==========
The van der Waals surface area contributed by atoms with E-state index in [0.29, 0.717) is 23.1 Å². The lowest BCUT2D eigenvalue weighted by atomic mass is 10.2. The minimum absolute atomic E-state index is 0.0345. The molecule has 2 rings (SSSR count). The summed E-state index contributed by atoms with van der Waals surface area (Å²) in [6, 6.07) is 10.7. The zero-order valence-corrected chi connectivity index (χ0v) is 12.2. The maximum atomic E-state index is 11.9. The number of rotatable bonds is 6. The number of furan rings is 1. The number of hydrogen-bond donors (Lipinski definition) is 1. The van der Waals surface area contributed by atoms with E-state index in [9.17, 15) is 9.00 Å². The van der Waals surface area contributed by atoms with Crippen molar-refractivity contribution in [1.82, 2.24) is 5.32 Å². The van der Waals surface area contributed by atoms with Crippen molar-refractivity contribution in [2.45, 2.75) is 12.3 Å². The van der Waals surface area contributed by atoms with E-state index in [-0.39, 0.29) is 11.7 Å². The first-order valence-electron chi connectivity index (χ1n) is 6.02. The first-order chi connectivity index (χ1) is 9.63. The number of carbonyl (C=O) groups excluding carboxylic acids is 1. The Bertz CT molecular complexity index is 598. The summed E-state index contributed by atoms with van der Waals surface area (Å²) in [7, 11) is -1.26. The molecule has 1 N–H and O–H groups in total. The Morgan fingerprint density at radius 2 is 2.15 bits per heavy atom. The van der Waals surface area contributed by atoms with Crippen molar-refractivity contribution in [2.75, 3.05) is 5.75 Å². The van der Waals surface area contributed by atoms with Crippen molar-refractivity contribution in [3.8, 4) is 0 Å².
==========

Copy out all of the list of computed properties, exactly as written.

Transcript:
The van der Waals surface area contributed by atoms with E-state index in [0.29, 0.717) is 23.1 Å². The lowest BCUT2D eigenvalue weighted by atomic mass is 10.2. The minimum absolute atomic E-state index is 0.0345. The molecule has 2 rings (SSSR count). The summed E-state index contributed by atoms with van der Waals surface area (Å²) in [6, 6.07) is 10.7. The zero-order valence-corrected chi connectivity index (χ0v) is 12.2. The maximum atomic E-state index is 11.9. The number of rotatable bonds is 6. The number of furan rings is 1. The number of hydrogen-bond donors (Lipinski definition) is 1. The van der Waals surface area contributed by atoms with E-state index in [9.17, 15) is 9.00 Å². The van der Waals surface area contributed by atoms with Crippen molar-refractivity contribution in [1.82, 2.24) is 5.32 Å². The van der Waals surface area contributed by atoms with Crippen molar-refractivity contribution in [2.45, 2.75) is 12.3 Å². The van der Waals surface area contributed by atoms with E-state index in [-0.39, 0.29) is 11.7 Å². The first-order valence-electron chi connectivity index (χ1n) is 6.02. The first-order chi connectivity index (χ1) is 9.63. The number of carbonyl (C=O) groups excluding carboxylic acids is 1. The Bertz CT molecular complexity index is 598. The summed E-state index contributed by atoms with van der Waals surface area (Å²) in [7, 11) is -1.26. The molecule has 1 N–H and O–H groups in total. The Morgan fingerprint density at radius 2 is 2.15 bits per heavy atom. The van der Waals surface area contributed by atoms with Crippen molar-refractivity contribution in [2.75, 3.05) is 5.75 Å². The van der Waals surface area contributed by atoms with Crippen molar-refractivity contribution in [3.8, 4) is 0 Å².